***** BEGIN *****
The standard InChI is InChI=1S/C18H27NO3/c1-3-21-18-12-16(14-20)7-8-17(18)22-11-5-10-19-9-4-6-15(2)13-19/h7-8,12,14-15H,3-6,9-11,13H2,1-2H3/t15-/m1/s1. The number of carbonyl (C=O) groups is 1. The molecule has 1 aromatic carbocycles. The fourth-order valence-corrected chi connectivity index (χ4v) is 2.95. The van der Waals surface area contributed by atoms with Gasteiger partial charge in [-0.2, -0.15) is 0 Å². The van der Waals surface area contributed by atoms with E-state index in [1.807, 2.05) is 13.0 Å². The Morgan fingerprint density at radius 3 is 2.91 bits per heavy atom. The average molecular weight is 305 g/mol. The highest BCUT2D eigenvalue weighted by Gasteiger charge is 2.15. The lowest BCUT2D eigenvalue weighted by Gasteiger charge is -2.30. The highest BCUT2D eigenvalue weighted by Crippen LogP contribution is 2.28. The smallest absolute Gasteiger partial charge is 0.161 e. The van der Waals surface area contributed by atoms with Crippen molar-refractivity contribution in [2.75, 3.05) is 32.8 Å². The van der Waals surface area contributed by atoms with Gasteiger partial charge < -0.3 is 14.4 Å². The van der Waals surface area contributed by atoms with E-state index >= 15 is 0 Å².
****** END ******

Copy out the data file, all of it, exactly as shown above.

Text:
The standard InChI is InChI=1S/C18H27NO3/c1-3-21-18-12-16(14-20)7-8-17(18)22-11-5-10-19-9-4-6-15(2)13-19/h7-8,12,14-15H,3-6,9-11,13H2,1-2H3/t15-/m1/s1. The number of carbonyl (C=O) groups is 1. The molecule has 1 aromatic carbocycles. The fourth-order valence-corrected chi connectivity index (χ4v) is 2.95. The van der Waals surface area contributed by atoms with Gasteiger partial charge in [-0.2, -0.15) is 0 Å². The van der Waals surface area contributed by atoms with E-state index in [1.807, 2.05) is 13.0 Å². The Morgan fingerprint density at radius 3 is 2.91 bits per heavy atom. The average molecular weight is 305 g/mol. The highest BCUT2D eigenvalue weighted by Gasteiger charge is 2.15. The lowest BCUT2D eigenvalue weighted by Gasteiger charge is -2.30. The highest BCUT2D eigenvalue weighted by Crippen LogP contribution is 2.28. The smallest absolute Gasteiger partial charge is 0.161 e. The van der Waals surface area contributed by atoms with Crippen molar-refractivity contribution in [2.75, 3.05) is 32.8 Å². The van der Waals surface area contributed by atoms with Gasteiger partial charge < -0.3 is 14.4 Å². The van der Waals surface area contributed by atoms with E-state index >= 15 is 0 Å².